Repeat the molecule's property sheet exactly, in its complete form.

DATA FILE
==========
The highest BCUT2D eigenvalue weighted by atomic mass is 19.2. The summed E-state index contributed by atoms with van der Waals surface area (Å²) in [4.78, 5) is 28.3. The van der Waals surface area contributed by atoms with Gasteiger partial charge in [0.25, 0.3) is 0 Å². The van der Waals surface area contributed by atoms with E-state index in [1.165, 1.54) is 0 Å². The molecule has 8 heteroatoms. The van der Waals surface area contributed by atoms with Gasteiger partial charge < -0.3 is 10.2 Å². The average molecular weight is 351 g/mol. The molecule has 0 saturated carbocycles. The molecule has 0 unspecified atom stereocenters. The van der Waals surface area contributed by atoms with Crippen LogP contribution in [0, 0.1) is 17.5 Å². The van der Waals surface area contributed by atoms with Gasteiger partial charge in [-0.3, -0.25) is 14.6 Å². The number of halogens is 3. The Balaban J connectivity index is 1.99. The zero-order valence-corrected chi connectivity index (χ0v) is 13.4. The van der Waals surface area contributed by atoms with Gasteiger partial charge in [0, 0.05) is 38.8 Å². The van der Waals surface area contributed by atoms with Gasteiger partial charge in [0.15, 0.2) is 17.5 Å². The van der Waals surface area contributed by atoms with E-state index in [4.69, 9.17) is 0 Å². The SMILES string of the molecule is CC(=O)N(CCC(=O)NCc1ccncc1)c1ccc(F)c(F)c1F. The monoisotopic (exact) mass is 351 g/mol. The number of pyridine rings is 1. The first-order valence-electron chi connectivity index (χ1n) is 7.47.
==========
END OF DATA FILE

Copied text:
The highest BCUT2D eigenvalue weighted by atomic mass is 19.2. The summed E-state index contributed by atoms with van der Waals surface area (Å²) in [4.78, 5) is 28.3. The van der Waals surface area contributed by atoms with Gasteiger partial charge in [0.25, 0.3) is 0 Å². The van der Waals surface area contributed by atoms with E-state index in [1.165, 1.54) is 0 Å². The molecule has 8 heteroatoms. The van der Waals surface area contributed by atoms with Gasteiger partial charge < -0.3 is 10.2 Å². The average molecular weight is 351 g/mol. The molecule has 0 saturated carbocycles. The molecule has 0 unspecified atom stereocenters. The van der Waals surface area contributed by atoms with Crippen LogP contribution in [0, 0.1) is 17.5 Å². The van der Waals surface area contributed by atoms with Gasteiger partial charge in [-0.3, -0.25) is 14.6 Å². The number of halogens is 3. The Balaban J connectivity index is 1.99. The zero-order valence-corrected chi connectivity index (χ0v) is 13.4. The van der Waals surface area contributed by atoms with Gasteiger partial charge in [0, 0.05) is 38.8 Å². The van der Waals surface area contributed by atoms with Gasteiger partial charge in [0.15, 0.2) is 17.5 Å². The van der Waals surface area contributed by atoms with E-state index in [4.69, 9.17) is 0 Å². The SMILES string of the molecule is CC(=O)N(CCC(=O)NCc1ccncc1)c1ccc(F)c(F)c1F. The monoisotopic (exact) mass is 351 g/mol. The number of pyridine rings is 1. The first-order valence-electron chi connectivity index (χ1n) is 7.47.